'Sink or Swim' in Suffolk Downs Negotiations

'Sink or Swim' in Suffolk Downs Negotiations
Photo: Chip Bott
Suffolk Downs

By Lynne Snierson

The general counsel for the New England Horsemen’s Benevolent and Protective Association said the afternoon of Feb. 28 negotiations have reached the “sink or swim” point on a contract resolution for 2011. The dispute is now in its sixth week.

“We have been in discussions today and they will continue on into the night,” Frank Frisoli said. “Suffolk talked to us and addressed the board (of directors). We are at the sink or swim point right now. I expect to be able to comment more on where we are (March 1).”

There is no contract despite recent developments that have the horsemen agreeing to accept the number of live racing days required by state statute and the latest purse structure proposed by the track. But the two sides remain far apart on a key issue.

Suffolk requested the NEHBPA work with the track in support of legislation to reduce the current minimum of 100 days of live racing mandated by state statute. The East Boston, Mass., track also asked that if the horsemen wouldn't support them in that effort, they wouldn't stand in opposition to the bill. The NEHBPA adamantly refused to comply.

“This demand requiring support of the legislative agenda of (Suffolk Sterling Racecourse) is totally unacceptable and inappropriate,” Frisoli said Feb. 25. “The NEHBPA cannot accede to it. The NEHBPA reserves its rights to seek legislative action that is in the best interest of the NEHBPA, the Massachusetts breeding industry, and Massachusetts farms. It will not abrogate that right as a condition of entering into a purse agreement for 2011.”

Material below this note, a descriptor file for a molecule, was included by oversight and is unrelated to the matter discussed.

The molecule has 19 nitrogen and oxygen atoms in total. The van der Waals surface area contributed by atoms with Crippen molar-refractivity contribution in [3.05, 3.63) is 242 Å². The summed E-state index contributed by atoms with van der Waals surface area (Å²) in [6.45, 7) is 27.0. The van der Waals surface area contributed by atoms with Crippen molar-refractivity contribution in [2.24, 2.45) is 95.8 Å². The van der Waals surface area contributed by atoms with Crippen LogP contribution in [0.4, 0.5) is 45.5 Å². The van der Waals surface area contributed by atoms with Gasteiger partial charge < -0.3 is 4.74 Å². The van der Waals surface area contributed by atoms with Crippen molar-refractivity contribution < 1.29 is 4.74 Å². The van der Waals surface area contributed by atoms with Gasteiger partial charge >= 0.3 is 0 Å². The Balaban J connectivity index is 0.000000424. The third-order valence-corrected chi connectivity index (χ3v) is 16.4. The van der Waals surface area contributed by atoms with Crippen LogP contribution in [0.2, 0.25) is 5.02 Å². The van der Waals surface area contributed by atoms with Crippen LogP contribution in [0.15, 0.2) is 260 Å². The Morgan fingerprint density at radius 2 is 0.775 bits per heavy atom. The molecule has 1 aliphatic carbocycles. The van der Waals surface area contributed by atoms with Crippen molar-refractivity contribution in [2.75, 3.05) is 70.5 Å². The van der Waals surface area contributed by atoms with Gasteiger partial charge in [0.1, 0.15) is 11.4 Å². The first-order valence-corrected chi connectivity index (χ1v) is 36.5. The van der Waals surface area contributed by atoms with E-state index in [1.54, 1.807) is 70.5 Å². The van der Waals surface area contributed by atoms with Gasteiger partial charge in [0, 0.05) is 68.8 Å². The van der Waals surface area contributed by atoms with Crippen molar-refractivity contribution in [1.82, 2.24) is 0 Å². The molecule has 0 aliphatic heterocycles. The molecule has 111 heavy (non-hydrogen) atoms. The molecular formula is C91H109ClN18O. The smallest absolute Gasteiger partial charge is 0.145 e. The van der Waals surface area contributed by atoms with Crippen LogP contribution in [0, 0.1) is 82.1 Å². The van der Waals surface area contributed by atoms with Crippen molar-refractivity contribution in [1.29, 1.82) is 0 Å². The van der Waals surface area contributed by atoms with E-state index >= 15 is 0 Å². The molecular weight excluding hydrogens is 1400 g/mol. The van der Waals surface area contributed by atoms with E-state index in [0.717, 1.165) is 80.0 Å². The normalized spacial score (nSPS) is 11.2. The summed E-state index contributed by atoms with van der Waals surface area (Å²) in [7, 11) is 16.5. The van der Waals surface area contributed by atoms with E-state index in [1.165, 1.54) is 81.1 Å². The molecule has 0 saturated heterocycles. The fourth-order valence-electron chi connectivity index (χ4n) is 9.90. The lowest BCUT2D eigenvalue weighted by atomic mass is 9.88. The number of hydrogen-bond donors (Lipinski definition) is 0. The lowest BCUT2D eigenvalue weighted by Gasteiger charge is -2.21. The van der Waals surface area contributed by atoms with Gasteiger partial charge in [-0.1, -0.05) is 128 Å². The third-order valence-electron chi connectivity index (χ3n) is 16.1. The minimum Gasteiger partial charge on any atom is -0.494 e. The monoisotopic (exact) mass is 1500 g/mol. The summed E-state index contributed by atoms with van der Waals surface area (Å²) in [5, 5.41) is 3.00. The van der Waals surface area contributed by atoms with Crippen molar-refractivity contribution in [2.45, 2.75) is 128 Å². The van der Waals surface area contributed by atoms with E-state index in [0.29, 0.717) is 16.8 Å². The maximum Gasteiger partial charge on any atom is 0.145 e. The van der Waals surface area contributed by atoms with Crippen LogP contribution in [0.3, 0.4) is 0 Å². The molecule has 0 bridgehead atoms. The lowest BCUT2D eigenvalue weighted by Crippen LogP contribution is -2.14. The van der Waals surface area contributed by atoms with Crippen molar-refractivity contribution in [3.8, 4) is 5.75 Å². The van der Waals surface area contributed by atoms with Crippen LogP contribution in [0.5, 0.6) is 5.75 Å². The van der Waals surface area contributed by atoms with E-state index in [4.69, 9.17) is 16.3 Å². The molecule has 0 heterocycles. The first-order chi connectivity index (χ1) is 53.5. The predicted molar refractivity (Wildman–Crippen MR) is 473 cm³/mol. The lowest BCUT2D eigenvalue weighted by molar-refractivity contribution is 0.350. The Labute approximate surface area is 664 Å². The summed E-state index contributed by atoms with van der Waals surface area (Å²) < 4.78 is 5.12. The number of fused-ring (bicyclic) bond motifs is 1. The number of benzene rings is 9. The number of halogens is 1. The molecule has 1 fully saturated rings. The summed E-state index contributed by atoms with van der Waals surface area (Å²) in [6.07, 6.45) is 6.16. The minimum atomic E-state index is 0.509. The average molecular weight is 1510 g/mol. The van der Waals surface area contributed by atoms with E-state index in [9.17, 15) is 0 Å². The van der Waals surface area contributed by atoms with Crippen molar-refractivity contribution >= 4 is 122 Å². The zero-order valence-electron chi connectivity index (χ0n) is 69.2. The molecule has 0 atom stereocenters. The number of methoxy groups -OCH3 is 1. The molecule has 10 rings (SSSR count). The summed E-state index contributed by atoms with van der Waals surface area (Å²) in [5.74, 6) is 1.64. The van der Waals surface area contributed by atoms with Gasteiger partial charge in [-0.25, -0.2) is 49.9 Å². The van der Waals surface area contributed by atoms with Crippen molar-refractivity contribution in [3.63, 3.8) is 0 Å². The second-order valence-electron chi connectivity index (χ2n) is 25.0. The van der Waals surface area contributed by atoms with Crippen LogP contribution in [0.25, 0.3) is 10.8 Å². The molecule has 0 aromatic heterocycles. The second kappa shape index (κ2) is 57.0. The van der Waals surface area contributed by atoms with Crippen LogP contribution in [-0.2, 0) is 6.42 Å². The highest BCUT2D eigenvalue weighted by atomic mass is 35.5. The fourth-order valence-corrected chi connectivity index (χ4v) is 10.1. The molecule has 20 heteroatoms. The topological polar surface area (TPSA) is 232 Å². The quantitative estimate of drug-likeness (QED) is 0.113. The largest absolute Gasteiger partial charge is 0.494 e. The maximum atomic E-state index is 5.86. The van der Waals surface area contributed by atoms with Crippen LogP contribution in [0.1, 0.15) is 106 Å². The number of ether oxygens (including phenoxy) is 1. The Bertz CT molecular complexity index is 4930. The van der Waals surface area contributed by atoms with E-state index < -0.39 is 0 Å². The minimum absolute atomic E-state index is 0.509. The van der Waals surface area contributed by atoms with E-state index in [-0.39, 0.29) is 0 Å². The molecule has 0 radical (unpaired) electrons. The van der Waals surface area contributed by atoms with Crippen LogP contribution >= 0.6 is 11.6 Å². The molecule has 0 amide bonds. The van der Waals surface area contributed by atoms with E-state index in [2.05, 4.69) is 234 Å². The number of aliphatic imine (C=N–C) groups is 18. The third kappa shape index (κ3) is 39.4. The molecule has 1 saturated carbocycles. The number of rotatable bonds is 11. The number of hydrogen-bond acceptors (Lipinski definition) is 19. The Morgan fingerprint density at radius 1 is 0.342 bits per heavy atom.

Suffolk does not need the permission of the NEHBPA to pursue its legislative agenda.

Christian Teja, Suffolk’s vice president of communications and marketing, had no comment Feb. 28 about the latest twist in the talks. On Feb. 25 he said: “The increase in purses in our most recent proposal was contingent upon one condition: neutrality on legislation to reduce the number of days required to simulcast. That is a condition the NEHBPA is unwilling to meet. We will assess all of our options, including legislative relief independent of the HBPA.”

Frisoli explained where the horsemen stand. “Our board voted to run for whatever number of days the law in Massachusetts requires,” he said. “The NEHBPA has been bargaining for 100 days, and prior to the vote, would not accept a contract unless it required 100 days in 2011.”

The attorney said horsemen have made a “significant concession” to now agree to race for a minimum of 80 days in 2011, provided Suffolk is able to get the current law changed.

If state law remains unchanged, horsemen accept the $8.25 million that was to be distributed over 80 days will instead be allocated over the 100 days

“We are prepared to race for the same amount of money they proposed,” Frisoli said. “Whether we end up racing for $80,000 a day, $90,000, or $100,000 remains to be seen based upon what the law is and the number of days. If Suffolk is successful with their legislation, then we’ll have fewer days.”

While the sides have battled, the NEHBPA and horsemen across the country shut down simulcast signals. Suffolk experienced a dramatic decline in handle, which is used to generate purses, in February; business was off 44.9% through Feb. 23. As a result, Suffolk has cut back staffing and hours of operation, and officials said the possibility exists the track may close altogether in March.

During the dispute, Rockingham Park, located only 30 miles north of Boston, has experienced a boom in its simulcasting business. The weekend of Feb. 26-27 the clubhouse was packed with bettors from Massachusetts who were wagering on tracks prohibited at Suffolk Downs.

A track official wouldn't comment on the percentage increase in pari-mutuel handle. Rockingham last held a Thoroughbred meet in 2002 and no longer conducts any type of live racing.
 

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